Eclipse Ecosystem

A blog devoted to promoting the Eclipse ecosystem

Friday, August 11, 2006

Eclipse Summit Europe!

Registration is now open for Eclipse Summit Europe, which will be held in early October near Stuttgart Germany. The track is looking fantastic and there are some very cool things that will be part of the program.

First, is the use of the LAWST Symposium format for some of the tracks. Best of all, I like that the Symposium are being user community driven, that should really bring a lot of experience to them. Very cool.

Second is the use of a "sponsors network" instead of a "traditional booth and pod" approach. The system is not up yet, but very soon it will be possible for registrants to register with the "Sponsors Network" and pre-arrange time to network with the various sponsors and let them know ahead of time what kind of things they wish to talk about.

Third, we're going to have a track through the conference that represents an Eclipse members meeting. The last session of the day in that track will be the membership update session where Mike and I will give an update of the foundation just as we will be doing in September in Dallas.

Check it out!

- Don

PS - If you're interested in being a sponsor, drop me a note. Details can be found here.

Thursday, August 10, 2006

A different picture of Mike?

I don't know why, but I've never been a fan of the pic of Mike on display at

I've opened bug 153492 to try to rectify the situation. Please vote or offer suggestions.

- Don

Wednesday, August 09, 2006

Ecstasy of the Commons

Mike was recently asked the question: "Do you think Open Source Software is suffering the tragedy of the commons?"

The "tragedy of the commons" is a concept popularized by ecologist Garrett Hardin in a 1968 article of the same name. Simply put - shared resources are doomed to over-exploitation. Oceans will be over fished, forests will be over cut, communal fields will be over grazed, and so on. More cynically, we are all incented to act in our own self interests even if they harm others through "negative commons" such as pollution. Garrett's note and subsequent research is MBA101 reading as it hits on so many concepts from economics to sociology to game theory.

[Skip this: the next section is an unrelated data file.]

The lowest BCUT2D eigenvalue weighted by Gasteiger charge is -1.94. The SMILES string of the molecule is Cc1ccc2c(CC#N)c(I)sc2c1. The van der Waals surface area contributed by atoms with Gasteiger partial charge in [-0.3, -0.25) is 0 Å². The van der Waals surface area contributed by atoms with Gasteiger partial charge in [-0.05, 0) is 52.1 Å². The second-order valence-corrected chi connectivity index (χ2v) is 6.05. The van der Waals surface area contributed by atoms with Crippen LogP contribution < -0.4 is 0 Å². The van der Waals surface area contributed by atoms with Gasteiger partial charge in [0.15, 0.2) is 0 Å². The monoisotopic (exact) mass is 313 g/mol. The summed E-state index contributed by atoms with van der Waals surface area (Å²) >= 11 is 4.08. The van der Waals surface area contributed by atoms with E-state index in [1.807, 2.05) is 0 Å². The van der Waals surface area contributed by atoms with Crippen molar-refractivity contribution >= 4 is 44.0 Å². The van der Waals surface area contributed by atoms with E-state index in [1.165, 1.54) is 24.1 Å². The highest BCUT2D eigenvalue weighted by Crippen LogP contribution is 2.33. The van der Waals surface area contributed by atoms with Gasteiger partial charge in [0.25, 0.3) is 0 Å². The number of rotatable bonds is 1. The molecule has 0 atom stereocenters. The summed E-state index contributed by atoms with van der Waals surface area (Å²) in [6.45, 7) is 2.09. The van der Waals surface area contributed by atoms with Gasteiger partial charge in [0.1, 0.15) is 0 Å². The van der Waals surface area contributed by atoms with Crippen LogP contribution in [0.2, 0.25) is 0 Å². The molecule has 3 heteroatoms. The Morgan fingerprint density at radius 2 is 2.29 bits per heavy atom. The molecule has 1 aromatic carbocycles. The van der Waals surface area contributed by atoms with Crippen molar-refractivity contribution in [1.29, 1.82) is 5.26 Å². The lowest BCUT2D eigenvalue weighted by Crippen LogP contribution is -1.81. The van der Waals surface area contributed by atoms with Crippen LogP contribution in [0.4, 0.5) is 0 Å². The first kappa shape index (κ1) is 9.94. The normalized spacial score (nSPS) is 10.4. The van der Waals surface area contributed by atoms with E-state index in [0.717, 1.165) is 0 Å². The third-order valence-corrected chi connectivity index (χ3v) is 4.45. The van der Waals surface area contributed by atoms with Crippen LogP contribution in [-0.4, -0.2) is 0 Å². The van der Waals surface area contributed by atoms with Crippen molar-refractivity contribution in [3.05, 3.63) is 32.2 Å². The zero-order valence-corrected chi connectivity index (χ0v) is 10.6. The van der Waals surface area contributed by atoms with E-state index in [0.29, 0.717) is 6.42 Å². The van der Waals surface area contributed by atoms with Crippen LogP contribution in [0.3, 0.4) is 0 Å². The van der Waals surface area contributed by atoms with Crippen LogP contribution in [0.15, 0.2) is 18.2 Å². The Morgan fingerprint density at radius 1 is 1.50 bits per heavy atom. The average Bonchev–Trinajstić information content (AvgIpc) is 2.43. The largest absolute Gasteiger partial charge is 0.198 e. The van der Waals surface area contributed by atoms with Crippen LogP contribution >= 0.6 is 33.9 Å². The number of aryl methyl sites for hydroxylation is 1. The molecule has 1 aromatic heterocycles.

Mike's response was blunt - "No". In fact, Mike, who is great with snappy one liners, said that he thought Open Source Software will become the defininition of the "Ecstasy of the Commons". What a great concept!

So here's the punchline - Open Source software is an example of a commons that gets BETTER every time it's used. Imagine if every time you drove your car, you reduced greenhouse gasses! Imagine if every time you threw out a piece of trash you made the environment cleaner. Every time you caught a fish it magically created two more somewhere else. Every time you use a piece of software, you're (for all intents and purposes) testing it. The more critical eyeballs that roam the code, the more wacky situations the code is put in, the more ways it gets extended and adapted - the better it gets. Better quality and more secure.

Are there any other commons that get better the more people use it? Is there any way we can apply some of the principles of open source to other commons so that they benefit the more they're used?

I have a number of conference sessions coming up soon where I'll be fleshing out this idea in more detail and applying it to the success of Eclipse. What is it about the Eclipse governance model and practices that facilitates the "ecstasy"? How does the F/OSS model work in the face of the "tragedies' noted by Hardin?

- Don